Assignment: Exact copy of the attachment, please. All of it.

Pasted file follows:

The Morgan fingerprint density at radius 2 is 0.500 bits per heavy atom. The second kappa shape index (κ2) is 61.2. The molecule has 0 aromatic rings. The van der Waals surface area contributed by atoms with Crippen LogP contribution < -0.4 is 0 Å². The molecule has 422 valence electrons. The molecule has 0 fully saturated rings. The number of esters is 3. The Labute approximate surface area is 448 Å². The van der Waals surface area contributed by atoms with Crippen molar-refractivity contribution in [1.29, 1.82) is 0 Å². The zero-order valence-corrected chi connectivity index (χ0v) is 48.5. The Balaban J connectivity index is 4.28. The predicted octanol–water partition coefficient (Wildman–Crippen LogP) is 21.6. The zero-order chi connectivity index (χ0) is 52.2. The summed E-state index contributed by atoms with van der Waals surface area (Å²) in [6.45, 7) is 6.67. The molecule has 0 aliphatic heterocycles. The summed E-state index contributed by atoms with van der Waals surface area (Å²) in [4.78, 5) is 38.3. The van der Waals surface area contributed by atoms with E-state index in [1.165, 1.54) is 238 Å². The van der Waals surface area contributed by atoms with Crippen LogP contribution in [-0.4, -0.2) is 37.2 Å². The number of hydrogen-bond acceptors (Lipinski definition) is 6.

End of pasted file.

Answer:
The Morgan fingerprint density at radius 2 is 0.500 bits per heavy atom. The second kappa shape index (κ2) is 61.2. The molecule has 0 aromatic rings. The van der Waals surface area contributed by atoms with Crippen LogP contribution < -0.4 is 0 Å². The molecule has 422 valence electrons. The molecule has 0 fully saturated rings. The number of esters is 3. The Labute approximate surface area is 448 Å². The van der Waals surface area contributed by atoms with Crippen molar-refractivity contribution in [1.29, 1.82) is 0 Å². The zero-order valence-corrected chi connectivity index (χ0v) is 48.5. The Balaban J connectivity index is 4.28. The predicted octanol–water partition coefficient (Wildman–Crippen LogP) is 21.6. The zero-order chi connectivity index (χ0) is 52.2. The summed E-state index contributed by atoms with van der Waals surface area (Å²) in [6.45, 7) is 6.67. The molecule has 0 aliphatic heterocycles. The summed E-state index contributed by atoms with van der Waals surface area (Å²) in [4.78, 5) is 38.3. The van der Waals surface area contributed by atoms with E-state index in [1.165, 1.54) is 238 Å². The van der Waals surface area contributed by atoms with Crippen LogP contribution in [-0.4, -0.2) is 37.2 Å². The number of hydrogen-bond acceptors (Lipinski definition) is 6.